[European Parliament, Brussels, 29 October 2010] "If we want to achieve our objectives, we have to take measures such as introducing quotas, however it has to be part of an overall policy", said Greek MEP Rodi KRATSA-TSAGAROPOULOU (EPP) during in a public hearing of the Women’s Rights Committee issuing "Women and business leadership". It is also important that women have to be prepared to assume the role we are hoisting on them, concluded Rodi Kratsa-Tsagaropoulou.
The output of the public hearing, on Wednesday, will serve as a basis for the future initiative report, to be drafted by MEP Rodi KRATSA-TSAGAROPOULOU (EPP) who also is Vice-President of the EP. She pointed out that there are significant differences between the Member States related to how to bring women into higher level of businesses. Some countries are successful in this area.
On behalf of Joëlle Milquet, Deputy Prime Minister, Minister of Employment and Equal Opportunities, Belgian Presidency, Laurence Weerts, Deputy Head of Cabinet, pointed out that there are not only political, also economic reasons to address this difference of representation between women and men. Only 10 % of board members of Europe’s biggest companies listed on the stock exchange are women. According to several studies, companies with a balanced representation of the sexes in decision-making positions have a tendency of making better results, financially speaking, she said.
Silvia COSTA (S&D, Italy) believed that it would be good to look into long-term future to ensure developments are more balanced. However, there should be a broader view into gender equality, not only looking into women’s careers. As traditional pattern die hard, said Arni HOLE, Director General, Ministry of Children, Equality and Social Inclusion, Norway, there has to be legal, radical and affirmative actions related to gender equality to achieve results, adding that gender equality is a key to economic stability.
Although there are statistics on women and men in decision making, Thaima SAMMAN, Director European Network for Women in Leadership, France, criticized the lack of clear quantitative and qualitative assessment of women in middle management levels in Europe. There should be a shift of the debate from "women on boards" to "women in middle management positions" or the discussion should comprehend.
Quota or no quota?
A quota for women in decision-making positions is necessary, said Marie-Jo ZIMMERMANN, Chair of the Delegation on the rights of women and equal opportunities for men and women, National Assembly, France, for management boards of companies shouldn’t be a men’s club. She stated that if it is not possible to push women through from the bottom up, then they have to be placed in the top from outside. She declared that "you cannot build on goodwill, a piece of legislation is needed to push things through".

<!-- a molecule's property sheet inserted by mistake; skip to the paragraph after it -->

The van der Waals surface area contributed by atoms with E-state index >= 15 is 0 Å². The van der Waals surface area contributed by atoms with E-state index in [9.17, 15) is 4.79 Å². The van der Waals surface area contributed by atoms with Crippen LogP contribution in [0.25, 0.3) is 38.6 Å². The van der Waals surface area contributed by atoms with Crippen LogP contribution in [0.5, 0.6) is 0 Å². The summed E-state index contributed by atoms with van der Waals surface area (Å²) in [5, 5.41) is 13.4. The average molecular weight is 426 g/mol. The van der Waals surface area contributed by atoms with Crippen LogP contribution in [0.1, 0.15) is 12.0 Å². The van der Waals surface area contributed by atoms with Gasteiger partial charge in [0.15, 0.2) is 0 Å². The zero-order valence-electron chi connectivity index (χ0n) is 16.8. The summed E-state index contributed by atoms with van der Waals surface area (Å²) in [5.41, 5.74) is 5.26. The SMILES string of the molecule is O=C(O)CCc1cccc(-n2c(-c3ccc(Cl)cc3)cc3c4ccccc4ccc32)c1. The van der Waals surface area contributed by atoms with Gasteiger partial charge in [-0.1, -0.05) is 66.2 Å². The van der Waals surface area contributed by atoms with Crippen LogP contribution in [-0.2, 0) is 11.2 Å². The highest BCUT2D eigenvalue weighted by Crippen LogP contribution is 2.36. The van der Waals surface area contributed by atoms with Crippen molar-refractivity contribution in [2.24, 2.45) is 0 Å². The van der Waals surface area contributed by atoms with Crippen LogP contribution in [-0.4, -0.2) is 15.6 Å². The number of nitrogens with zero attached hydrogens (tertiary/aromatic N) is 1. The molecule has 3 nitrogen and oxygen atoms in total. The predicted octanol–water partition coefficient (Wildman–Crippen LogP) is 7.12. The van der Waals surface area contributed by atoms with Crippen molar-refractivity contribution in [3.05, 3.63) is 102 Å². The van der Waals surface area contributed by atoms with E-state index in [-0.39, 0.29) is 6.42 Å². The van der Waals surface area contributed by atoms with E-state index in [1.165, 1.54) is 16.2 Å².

Barbara MATERA (EPP, Italy) asked whether quotas might be a disadvantage and whether women cannot succeed on their own merits. Irene NATIVIDAD, President of the Global Summit of Women, USA, understands quotas as means of entrance. Quota is a global phenomenon, mostly in Europe. It is popular because of their effectiveness. Mrs Natividad stated that goals and targets are not working. That’s why legislation is needed and also an implementation plan. There must also be sanctions, she pointed out, if not, it would be a law without teeth.
Siiri OVIIR (ALDE, Estonia) stressed that the quota systems is a method for delivering results needed, adding that without sanctions the right to equality will be a de jure right, not a de facto right.
In Norway, Mrs. Hole said that the use of quota in political parties started voluntarily. She believed that quotas are a tool to speed up development. According to latest study results, Elizabeth BENHAM, President of International Federation of Business and Professional Women, USA, stressed that where diversity is a higher priority, executives also report a higher share of women in their senior ranks.
Andrea ?EŠKOVÁ (ECR, Czech Republic) commented that it should be encouraged that women should be in better positions, however employers should be flexible in whom they hire for such positions. She objected to the use for compulsory quotas to increase the level of women in leadership positions.